Houston I-CAR Committee Adopts Kingwood Park High School

Houston I-CAR Committee Adopts Kingwood Park High School

CREF announced that the Houston I-CAR Committee has adopted Kingwood Park High School to support students in its collision program.

The Collision Repair Education Foundation (CREF) announced that the Houston I-CAR Committee has “adopted” Kingwood Park High School to support students in its collision program.

Getting involved with local collision repair training programs can seem daunting, but the rewards are well worth the effort. Since the Houston I-CAR Committee adopted Kingwood Park, the positive impacts have been apparent.

“We’re seeing an influx of students,” said Chris Ryland, who has been involved with the Houston I-CAR Committee since 2014 and has served as a committee chair since 2017. “The more we’ve gotten involved with helping, the more notoriety the school gets, leading to increased interest in their collision program. We’re able to provide them with materials that can be used to educate students, and we’re also working on a way to support Kingwood Park even further by having collision professionals visit the school as guest lecturers.”

A Growing Relationship

Kingwood Park High School has received support from CREF every year since 2015, and in 2017, program instructor Jeff Wilson joined the Houston I-CAR Committee, where that relationship was fostered and continues to grow.

“Being a part of the Houston I-CAR committee has also allowed me to better prepare my lessons for the students enrolled in the program,” said Wilson.

The relationship also benefits the collision program from a financial perspective. “The support we receive from the Houston I-CAR Committee and CREF filled that budgetary gap with consumables that generally would have eaten up my budget,” Wilson said. “Both institutions have been a main contributor to the success of my students who complete the course.”

Opne House

Most recently, the Houston I-CAR Committee donated over $15,000 worth of materials to the school during an open house event.

“We brought in the donations so they could see everything, and then we gave a presentation,” said Ryland. “Once the floor opened up, we were tied up with different parents and students all night long. It was interesting, and a lot of parents questioned whether their kids were on the right path and whether they need to attend trade school after graduation. Hopefully, they will all enter our industry in the near future.

“As great as it felt to donate the materials, the best part was actually talking with the students and their parents because it gave us an opportunity to explain that this is a great trade for their children. The only way to attract new blood into this industry is by talking with parents and students to communicate how collision repair is changing and growing — not declining — and make sure they’re aware of the many career paths they can take if they want a lucrative career. We have to engage them at a young age before they accrue a bunch of unnecessary college debt.”

Added Wilson, “Students were so excited that they couldn’t wait to dig through everything and start using the materials,. Having new toys always piques our students’ interest, and we are so grateful to the Houston I-CAR Committee, UTI, SH Nissan, Leading Edge Collision, 3M, Axalta and CREF for donating time, encouragement, advice and over $15,000 worth of supplies to KPHS.”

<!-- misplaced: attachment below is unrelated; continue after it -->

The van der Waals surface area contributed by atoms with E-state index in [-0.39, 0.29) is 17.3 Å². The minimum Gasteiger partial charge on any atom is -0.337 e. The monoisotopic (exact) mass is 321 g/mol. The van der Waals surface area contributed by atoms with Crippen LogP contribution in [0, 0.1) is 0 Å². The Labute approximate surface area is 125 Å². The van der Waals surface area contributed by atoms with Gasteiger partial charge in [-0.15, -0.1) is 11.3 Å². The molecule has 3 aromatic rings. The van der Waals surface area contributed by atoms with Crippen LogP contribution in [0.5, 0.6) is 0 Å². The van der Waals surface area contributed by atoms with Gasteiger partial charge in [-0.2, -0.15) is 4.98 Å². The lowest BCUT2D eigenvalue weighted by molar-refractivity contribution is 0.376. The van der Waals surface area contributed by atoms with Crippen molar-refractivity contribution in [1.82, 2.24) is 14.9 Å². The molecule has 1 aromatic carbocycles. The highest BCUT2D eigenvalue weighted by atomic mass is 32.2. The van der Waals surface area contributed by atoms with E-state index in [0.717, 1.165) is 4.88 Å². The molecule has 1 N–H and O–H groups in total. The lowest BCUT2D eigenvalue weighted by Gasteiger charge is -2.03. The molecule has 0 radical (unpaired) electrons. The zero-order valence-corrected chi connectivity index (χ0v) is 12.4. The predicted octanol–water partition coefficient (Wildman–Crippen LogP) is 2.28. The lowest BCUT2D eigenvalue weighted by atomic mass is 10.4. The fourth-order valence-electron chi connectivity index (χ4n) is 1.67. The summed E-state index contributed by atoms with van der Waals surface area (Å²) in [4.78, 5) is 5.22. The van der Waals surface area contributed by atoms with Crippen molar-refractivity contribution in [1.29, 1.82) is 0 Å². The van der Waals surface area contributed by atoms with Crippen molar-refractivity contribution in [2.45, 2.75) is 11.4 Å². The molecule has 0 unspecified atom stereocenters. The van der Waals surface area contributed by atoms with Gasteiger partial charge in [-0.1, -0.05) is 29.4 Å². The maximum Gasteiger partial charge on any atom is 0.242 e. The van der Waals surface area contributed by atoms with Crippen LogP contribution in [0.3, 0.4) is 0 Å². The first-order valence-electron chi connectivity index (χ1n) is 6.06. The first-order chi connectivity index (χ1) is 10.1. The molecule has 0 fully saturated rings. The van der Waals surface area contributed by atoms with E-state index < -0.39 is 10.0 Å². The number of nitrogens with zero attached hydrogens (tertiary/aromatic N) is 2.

Students and Parents

Wilson agrees that industry’s engagement with students and parents is a vital component to successfully promoting collision repair careers. “Hearing positive feedback from actual industry professionals who spend every day in the field opened the eyes of many parents. Having a relationship with local shops/industry professionals helps with that ‘I don’t know’ factor which many students and parents have when entering this industry. With these partners, I have real-world facts being filtered to the students and their parents, which leads them to a better understanding as to what all is involved in the industry.”

“The ONLY way to get new techs into this industry is by getting young people involved, and we can only do that if we talk to students and their parents,” Ryland said. “Parents want their kids to do better than they did, but many of them don’t understand that working with hands as a skilled technician can lead to a great career path for their children. College isn’t for everyone, and there’s no reason for students who are mechanically inclined to incur student debt; instead, they should train to enter this industry where they could be earning $70,000 a year by the time their peers graduate from college. But the only way they’ll realize that is if the industry gets involved with the schools and informs them of those opportunities because no one else is going to tell them that.”

Ryland also encourages every shop to hire and invest in new trainees. “The technician pool is shrinking every day, and the only way to fill positions is to hire and train new people. If a shop isn’t bringing new trainees in, not only are they behind the eight ball, they’re also missing the boat completely. Shops can’t afford NOT to have a trainee on their payroll if they want to move forward and be properly staffed in the future. More techs are retiring than are coming to work, so if you’re not training, you’re in trouble.”

Industry members interested in getting involved and supporting CREF’s efforts to assist secondary and post-secondary collision repair training programs should contact Brandon Eckenrode, managing director, at (312) 231-0258 or [email protected]. Monetary donations can be made online.

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